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There will not be any upsets at the Ivy League Tournament for women's volleyball in 2001.

And that is because the tournament no longer exists.

For the first time ever, the Ivy League champion of women's volleyball will be determined by double round-robin during the regular season, the same format used in Ivy League basketball.

The previous format, in use since 1977 when Penn was crowned as the first Ivy League women's volleyball champion, consisted of single round-robin play during the regular season. The records determined seeding in the postseason single-elimination tournament, which featured all eight teams.

"The good thing is we are still not playing any conference teams in September," Penn coach Kerry Major said. "What we lose, though, is a little bit of the local flavor. We don't have the luxury of having those Tuesday night games anymore to play area teams."

The local flavor includes three L's -- La Salle, Lafayette and Lehigh -- which were no match for Penn last season. But Major is not concerned about reduced playing time in the Delaware Valley.

"Our goal is to win the Ivy League conference. It's not as much to be ranked regionally," Major said. "Really, only one team from the Ivy League will be selected to go to the NCAAs, and that's the winner of the conference."

There are three other parts to Penn's 2001 schedule, one of which is the annual Sheraton Invitational. This year, the Quakers will host Loyola (Md.), Robert Morris, Northeastern and Drexel at the Palestra on September 21-22.

The other two parts involve traveling to other regions of the country. Major's reasons for departure were very simple.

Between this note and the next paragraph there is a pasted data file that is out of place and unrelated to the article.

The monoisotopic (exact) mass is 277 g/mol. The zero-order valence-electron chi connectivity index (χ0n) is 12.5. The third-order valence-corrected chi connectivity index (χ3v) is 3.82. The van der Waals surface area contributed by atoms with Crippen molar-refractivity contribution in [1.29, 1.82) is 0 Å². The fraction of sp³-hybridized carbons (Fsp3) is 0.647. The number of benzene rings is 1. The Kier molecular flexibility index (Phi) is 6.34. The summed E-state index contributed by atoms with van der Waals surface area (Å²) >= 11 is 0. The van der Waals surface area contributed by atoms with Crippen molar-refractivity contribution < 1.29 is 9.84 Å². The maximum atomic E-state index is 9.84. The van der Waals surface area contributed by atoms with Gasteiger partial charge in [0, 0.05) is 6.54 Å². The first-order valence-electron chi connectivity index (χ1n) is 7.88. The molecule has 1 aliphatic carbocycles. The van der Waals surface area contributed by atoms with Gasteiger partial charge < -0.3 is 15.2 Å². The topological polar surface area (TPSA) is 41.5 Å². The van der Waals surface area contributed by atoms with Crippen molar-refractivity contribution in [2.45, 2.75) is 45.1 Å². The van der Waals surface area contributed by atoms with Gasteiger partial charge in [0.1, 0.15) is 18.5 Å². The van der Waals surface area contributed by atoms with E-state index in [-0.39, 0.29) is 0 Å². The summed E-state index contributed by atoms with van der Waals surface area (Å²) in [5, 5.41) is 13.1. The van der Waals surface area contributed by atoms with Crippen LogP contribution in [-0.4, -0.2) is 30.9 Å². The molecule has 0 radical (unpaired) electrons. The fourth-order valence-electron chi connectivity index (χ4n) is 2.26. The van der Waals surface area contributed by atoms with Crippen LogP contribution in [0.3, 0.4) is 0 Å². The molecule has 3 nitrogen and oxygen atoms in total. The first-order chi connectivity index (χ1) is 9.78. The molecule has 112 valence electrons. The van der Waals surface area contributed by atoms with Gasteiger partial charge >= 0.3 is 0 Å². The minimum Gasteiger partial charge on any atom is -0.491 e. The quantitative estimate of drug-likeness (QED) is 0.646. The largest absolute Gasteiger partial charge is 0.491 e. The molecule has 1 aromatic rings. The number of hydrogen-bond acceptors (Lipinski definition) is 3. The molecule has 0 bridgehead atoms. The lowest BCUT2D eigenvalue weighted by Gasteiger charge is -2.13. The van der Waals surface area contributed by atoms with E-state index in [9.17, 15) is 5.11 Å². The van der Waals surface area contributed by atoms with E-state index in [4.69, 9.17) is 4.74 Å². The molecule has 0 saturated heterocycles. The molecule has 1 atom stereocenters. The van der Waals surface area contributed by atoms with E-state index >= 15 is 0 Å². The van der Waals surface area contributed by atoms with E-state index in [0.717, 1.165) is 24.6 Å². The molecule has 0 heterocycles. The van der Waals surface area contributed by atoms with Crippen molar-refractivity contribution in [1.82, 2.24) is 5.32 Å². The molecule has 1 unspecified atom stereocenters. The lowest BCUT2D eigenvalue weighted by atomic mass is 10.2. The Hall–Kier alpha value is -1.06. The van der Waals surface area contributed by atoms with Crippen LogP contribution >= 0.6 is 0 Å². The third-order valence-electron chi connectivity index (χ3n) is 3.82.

"If we stayed in this region, we were going to have another 80 percent win streak and not win the conference," Major said. "We need to test ourselves early, find our weaknesses and fix them before we get to the Ivy League matches.

"I'm not saying we're going to win these first couple of matches. But we will be challenged and that's what I'm going for with the stronger schedule."

Penn will open up its season at a tournament in Ohio that runs September 7-8, and will compete against St. Francis (Pa.), Indiana-Purdue Fort Wayne and Dayton, the host school.

The following weekend, the Quakers will head out to Los Angeles for three matches against California State-Fullerton, Oakland and the University of California-Riverside.

"A lot of people on the team are from the California area, and a lot of our alumni and donors are there," Major said. "So by going there, they get to meet the team and perhaps better support our program."

California is also the home of many of the top junior-level players in the country.

"You're probably looking at the results of us going to San Francisco two years ago," Major said, "as we have three [incoming freshmen] from the San Francisco Bay Area."

And to most volleyball fans -- especially Californians -- the Golden State is considered to be the home of the best volleyball in the United States.

"It's also a pride thing to go out there and beat West Coast teams, if that should happen," said Major, who coached her team to a five-game victory over CS-Fullerton two years ago. "People look at us and realize that we can play volleyball on the East Coast."

The Quakers will get the chance to prove that again this season, but their focus will be on the Ivies as they try to bring the title back to Philadelphia for the first time under Major, and for the first time since 1990.

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